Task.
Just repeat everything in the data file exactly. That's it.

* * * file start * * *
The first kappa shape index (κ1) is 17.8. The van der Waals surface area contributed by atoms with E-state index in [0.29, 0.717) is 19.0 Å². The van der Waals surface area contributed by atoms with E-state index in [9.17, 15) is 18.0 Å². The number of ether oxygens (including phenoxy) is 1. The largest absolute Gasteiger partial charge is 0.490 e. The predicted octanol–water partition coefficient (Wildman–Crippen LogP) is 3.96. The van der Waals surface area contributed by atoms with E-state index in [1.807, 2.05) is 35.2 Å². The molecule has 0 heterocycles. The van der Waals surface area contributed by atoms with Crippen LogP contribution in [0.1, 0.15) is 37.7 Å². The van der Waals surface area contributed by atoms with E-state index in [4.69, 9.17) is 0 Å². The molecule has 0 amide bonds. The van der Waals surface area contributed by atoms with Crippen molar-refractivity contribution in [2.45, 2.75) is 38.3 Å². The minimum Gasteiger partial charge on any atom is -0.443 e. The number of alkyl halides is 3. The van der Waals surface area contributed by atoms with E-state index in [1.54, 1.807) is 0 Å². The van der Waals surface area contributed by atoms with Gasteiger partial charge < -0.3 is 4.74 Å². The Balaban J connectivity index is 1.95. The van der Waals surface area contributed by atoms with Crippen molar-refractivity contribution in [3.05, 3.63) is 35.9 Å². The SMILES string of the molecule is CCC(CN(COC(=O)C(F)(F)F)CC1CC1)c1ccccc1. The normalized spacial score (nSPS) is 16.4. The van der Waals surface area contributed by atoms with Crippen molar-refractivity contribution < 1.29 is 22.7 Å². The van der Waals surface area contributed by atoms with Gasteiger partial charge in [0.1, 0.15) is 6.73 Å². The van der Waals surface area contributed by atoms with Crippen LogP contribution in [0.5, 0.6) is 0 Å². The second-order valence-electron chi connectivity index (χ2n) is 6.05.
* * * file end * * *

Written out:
The first kappa shape index (κ1) is 17.8. The van der Waals surface area contributed by atoms with E-state index in [0.29, 0.717) is 19.0 Å². The van der Waals surface area contributed by atoms with E-state index in [9.17, 15) is 18.0 Å². The number of ether oxygens (including phenoxy) is 1. The largest absolute Gasteiger partial charge is 0.490 e. The predicted octanol–water partition coefficient (Wildman–Crippen LogP) is 3.96. The van der Waals surface area contributed by atoms with E-state index in [1.807, 2.05) is 35.2 Å². The molecule has 0 heterocycles. The van der Waals surface area contributed by atoms with Crippen LogP contribution in [0.1, 0.15) is 37.7 Å². The van der Waals surface area contributed by atoms with E-state index in [4.69, 9.17) is 0 Å². The molecule has 0 amide bonds. The van der Waals surface area contributed by atoms with Crippen molar-refractivity contribution in [2.45, 2.75) is 38.3 Å². The minimum Gasteiger partial charge on any atom is -0.443 e. The number of alkyl halides is 3. The van der Waals surface area contributed by atoms with E-state index in [1.54, 1.807) is 0 Å². The van der Waals surface area contributed by atoms with Gasteiger partial charge < -0.3 is 4.74 Å². The Balaban J connectivity index is 1.95. The van der Waals surface area contributed by atoms with Crippen molar-refractivity contribution in [3.05, 3.63) is 35.9 Å². The SMILES string of the molecule is CCC(CN(COC(=O)C(F)(F)F)CC1CC1)c1ccccc1. The normalized spacial score (nSPS) is 16.4. The van der Waals surface area contributed by atoms with Crippen molar-refractivity contribution < 1.29 is 22.7 Å². The van der Waals surface area contributed by atoms with Gasteiger partial charge in [0.1, 0.15) is 6.73 Å². The van der Waals surface area contributed by atoms with Crippen LogP contribution in [0.5, 0.6) is 0 Å². The second-order valence-electron chi connectivity index (χ2n) is 6.05.